Admirers of Ayn Rand's novels may scoff at fairy
tales: they are, after all, stories of luck and magic instead of
heroism, usually crudely extolling the values of humility and
self-sacrifice — Robin Hood, or really any Brothers Grimm story,
only strengthens the disdain.
Let then Mark Helprin’s A City in Winter serve to counteract that attitude.
Perhaps “fairy tale” is not an accurate description. A City in Winter is highly stylized — a sketch of a novel, written in broad and sweeping strokes that nevertheless suffice to make it both compelling and complete.
The story follows a bold and proud 10-year-old girl. With nothing to guide her but audacity, righteousness, and vague instructions from her elderly tutor, she ventures alone into the giant central city of her kingdom, now ruled by the fearsome tyrant known only as the Usurper, to claim the throne as the kingdom’s rightful queen.
Apart from the young queen’s breathtaking
character and adventures, which in themselves give the book a
breathtaking, heroic spirit, the presentation of the city also
enriches the story.
We see through the girl’s eyes a phantasmagoria
of central planning, intricately and rigidly structured social
classes, state media control, extravagant and idle nobles — all
well-described, chillingly illustrative and sobering.
And all these descriptions flow in poetical, slightly archaic, high-sounding language, which expertly blends them with the plotline and makes the narration smooth and continuous.
A major undercurrent of A City in Winter is the love of freedom and freedom’s supreme value
to man. Whether that was inserted consciously or no, but the ideas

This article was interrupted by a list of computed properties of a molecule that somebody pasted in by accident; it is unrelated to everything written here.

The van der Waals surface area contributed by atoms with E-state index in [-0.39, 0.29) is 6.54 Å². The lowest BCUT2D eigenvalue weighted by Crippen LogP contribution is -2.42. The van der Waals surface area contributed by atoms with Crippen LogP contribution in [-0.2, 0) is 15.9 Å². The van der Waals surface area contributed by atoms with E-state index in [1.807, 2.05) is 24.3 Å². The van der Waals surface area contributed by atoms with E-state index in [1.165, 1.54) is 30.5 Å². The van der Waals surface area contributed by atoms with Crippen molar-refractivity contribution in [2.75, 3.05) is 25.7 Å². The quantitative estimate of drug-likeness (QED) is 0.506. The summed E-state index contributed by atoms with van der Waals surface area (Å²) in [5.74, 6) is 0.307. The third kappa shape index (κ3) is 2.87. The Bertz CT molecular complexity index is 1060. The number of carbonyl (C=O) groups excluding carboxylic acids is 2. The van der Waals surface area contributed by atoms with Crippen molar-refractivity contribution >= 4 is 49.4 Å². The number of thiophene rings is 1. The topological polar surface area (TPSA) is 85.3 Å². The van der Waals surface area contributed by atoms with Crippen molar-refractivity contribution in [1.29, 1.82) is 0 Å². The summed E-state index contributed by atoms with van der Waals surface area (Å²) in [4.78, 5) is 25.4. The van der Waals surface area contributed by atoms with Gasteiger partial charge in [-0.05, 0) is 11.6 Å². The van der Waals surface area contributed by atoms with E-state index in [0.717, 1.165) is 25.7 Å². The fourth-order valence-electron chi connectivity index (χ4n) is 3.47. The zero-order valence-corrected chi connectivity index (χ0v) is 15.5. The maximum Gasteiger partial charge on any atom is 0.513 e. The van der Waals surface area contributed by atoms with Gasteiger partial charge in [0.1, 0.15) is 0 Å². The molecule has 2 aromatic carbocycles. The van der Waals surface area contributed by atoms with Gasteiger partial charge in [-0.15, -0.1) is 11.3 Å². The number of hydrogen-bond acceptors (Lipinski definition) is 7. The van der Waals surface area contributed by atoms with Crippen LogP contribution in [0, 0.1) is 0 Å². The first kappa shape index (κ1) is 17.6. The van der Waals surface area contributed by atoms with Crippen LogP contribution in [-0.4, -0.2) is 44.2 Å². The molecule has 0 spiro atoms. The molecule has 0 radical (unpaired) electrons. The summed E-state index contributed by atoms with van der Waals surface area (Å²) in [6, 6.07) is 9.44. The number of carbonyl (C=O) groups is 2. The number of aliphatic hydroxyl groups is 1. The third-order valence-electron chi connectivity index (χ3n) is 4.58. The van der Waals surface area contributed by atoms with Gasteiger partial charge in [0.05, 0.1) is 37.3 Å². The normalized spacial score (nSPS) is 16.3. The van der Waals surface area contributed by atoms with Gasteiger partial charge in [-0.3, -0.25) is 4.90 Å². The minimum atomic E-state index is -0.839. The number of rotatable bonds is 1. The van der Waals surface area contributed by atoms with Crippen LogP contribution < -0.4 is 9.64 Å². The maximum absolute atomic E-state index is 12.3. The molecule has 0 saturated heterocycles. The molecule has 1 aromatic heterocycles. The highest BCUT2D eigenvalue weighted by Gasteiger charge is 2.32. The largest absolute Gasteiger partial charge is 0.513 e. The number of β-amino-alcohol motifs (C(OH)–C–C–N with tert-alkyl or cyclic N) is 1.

are refreshing, especially given the dearth of such ideas in
The discussion of freedom becomes especially visible and interesting in the table-side discussions of the local nobles with ambassadors from a neighboring nation of semi-mythical status. These discussions suggest that the book’s target audience does not consist exclusively of children.
And of course, there are the illustrations.
Chris Van Allsburg’s color illustrations perfectly complement the
story’s sketch-like feel. In muted colors, they reflect the
matching scene precisely, without being too vague or superfluously
Most importantly, they pulsate with that mood which pervades the particular scene: the perpetual fear of a repressed city, the anxious secrecy of rebels, the sumptuous idleness of the nobility.
Of these, City is the best, but they are all worth reading. So lapse into childhood and enjoy!
Eugenia Fuchs is currently a student at the University of Chicago. Even though she was not born in the U.S., she grew up there, and thus has been thoroughly indoctrinated with arcane local ideals. Unlike most of her fellow students, though, she doesn’t mind it so much.